Understanding the biochemistry of cancer

Understanding the Biochemistry of Cancer

Cancer is a complex and challenging disease that affects millions of people every year. It is caused by uncontrolled cell growth and division, which can lead to the formation of tumors and the spread of cancerous cells to other parts of the body. Despite decades of research, cancer remains a major health concern, and there is still much to be learned about its underlying biology. In this article, we will explore the biochemistry of cancer, including the genetic and molecular mechanisms that drive its development and progression.

Cancer and Genetics

Cancer is fundamentally a genetic disease, caused by mutations in the DNA sequence of genes that regulate cell growth and division. These mutations can occur spontaneously or be triggered by external factors such as radiation, chemicals, or viruses. When a cell divides, it must replicate its DNA to ensure that each new cell has a complete set of genetic instructions. However, if errors occur during DNA replication or repair, the resulting mutations can disrupt the normal function of genes, leading to unregulated cell growth and cancer.

There are two broad categories of genes that are involved in cancer: oncogenes and tumor suppressor genes. Oncogenes are genes that promote cell growth and division, and mutations that activate these genes can cause unlimited cell proliferation and the formation of tumors. Tumor suppressor genes, on the other hand, are genes that inhibit cell growth and division, and mutations that inactivate these genes can remove the brakes on cell proliferation, also leading to cancer.

In addition to mutations in oncogenes and tumor suppressor genes, there are also other genetic changes that can contribute to cancer. For example, abnormalities in DNA repair genes can lead to an accumulation of mutations and increase the risk of cancer. Similarly, abnormalities in genes that control cell death or apoptosis can prevent damaged or abnormal cells from being eliminated, allowing them to continue to grow and potentially become cancerous.

Molecular Mechanisms of Cancer

While genetics plays a critical role in cancer, it is not the only factor. Cancer is a complex disease that involves multiple molecular pathways and cellular processes. One of the key features of cancer is the ability of tumor cells to evade the normal regulatory mechanisms that control cell growth and division.

One of the ways that tumor cells can escape these controls is by activating signaling pathways that promote cell growth, such as the PI3K/Akt/mTOR pathway or the Ras/Erk pathway. These pathways can be activated by mutations in oncogenes or by changes in the activity of signaling proteins that regulate these pathways. Once activated, these pathways can stimulate cell proliferation and survival, even in the absence of external growth signals.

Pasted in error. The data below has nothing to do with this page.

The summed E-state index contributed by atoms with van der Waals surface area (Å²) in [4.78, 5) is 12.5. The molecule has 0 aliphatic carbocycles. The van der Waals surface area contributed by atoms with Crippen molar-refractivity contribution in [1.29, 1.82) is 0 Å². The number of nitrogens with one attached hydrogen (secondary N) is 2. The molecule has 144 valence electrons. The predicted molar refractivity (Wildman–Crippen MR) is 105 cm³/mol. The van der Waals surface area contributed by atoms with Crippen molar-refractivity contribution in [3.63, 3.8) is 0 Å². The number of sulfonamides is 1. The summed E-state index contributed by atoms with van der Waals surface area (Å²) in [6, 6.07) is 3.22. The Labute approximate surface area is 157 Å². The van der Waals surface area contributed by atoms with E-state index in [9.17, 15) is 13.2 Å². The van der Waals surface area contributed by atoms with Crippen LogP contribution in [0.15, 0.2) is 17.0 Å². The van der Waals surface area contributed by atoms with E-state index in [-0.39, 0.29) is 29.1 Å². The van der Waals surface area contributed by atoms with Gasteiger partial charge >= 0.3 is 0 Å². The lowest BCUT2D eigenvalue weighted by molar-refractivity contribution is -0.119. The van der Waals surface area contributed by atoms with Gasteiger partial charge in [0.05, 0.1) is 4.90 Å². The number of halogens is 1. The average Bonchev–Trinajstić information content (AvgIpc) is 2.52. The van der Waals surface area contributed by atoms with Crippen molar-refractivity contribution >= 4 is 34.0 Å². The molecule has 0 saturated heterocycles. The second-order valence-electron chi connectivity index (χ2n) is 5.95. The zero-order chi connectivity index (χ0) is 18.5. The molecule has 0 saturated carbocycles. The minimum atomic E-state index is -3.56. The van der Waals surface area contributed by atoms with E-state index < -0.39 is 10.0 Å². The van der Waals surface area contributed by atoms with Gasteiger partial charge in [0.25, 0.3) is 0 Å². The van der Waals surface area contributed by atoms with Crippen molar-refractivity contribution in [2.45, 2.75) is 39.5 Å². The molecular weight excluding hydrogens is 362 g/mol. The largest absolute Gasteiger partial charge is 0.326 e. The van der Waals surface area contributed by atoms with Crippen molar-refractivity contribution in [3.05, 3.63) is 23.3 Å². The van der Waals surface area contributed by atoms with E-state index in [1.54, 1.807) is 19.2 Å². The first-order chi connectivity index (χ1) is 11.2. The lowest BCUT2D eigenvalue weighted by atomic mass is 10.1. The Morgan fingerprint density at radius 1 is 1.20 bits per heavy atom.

Another important mechanism in cancer is the dysregulation of the cell cycle. The normal cell cycle consists of several stages, including a growth phase (G1), DNA replication (S), a second growth phase (G2), and cell division (M). During each of these stages, the cell is subject to regulatory checkpoints that ensure that it is ready to proceed to the next stage. However, in cancer cells, these checkpoints can be overridden or disrupted, allowing cells to progress through the cell cycle even in the presence of DNA damage or other abnormalities.

Cancer cells can also resist apoptosis, or programmed cell death, which is a natural process that eliminates damaged or abnormal cells. Normally, cells undergo apoptosis when there is damage to their DNA or other cellular components, or when they are no longer needed. However, in cancer cells, this process can be disrupted, allowing damaged or abnormal cells to survive and potentially become cancerous.

Finally, cancer cells can also develop the ability to invade and metastasize, which is the process by which cancer cells spread from their primary site to other parts of the body. This process involves a complex interplay of cellular adhesion molecules, extracellular matrix proteins, and signaling pathways that regulate cell migration and invasion. By acquiring the ability to invade and metastasize, cancer cells can spread throughout the body and establish secondary tumors in distant organs.


Understanding the biochemistry of cancer is essential for the development of new treatments and therapies. Cancer is a complex disease that involves multiple genetic and molecular mechanisms, and there is still much to be learned about its underlying biology. However, through continued research and innovation, we can hope to develop more effective therapies that target the specific molecular pathways and cellular processes that drive cancer growth and progression.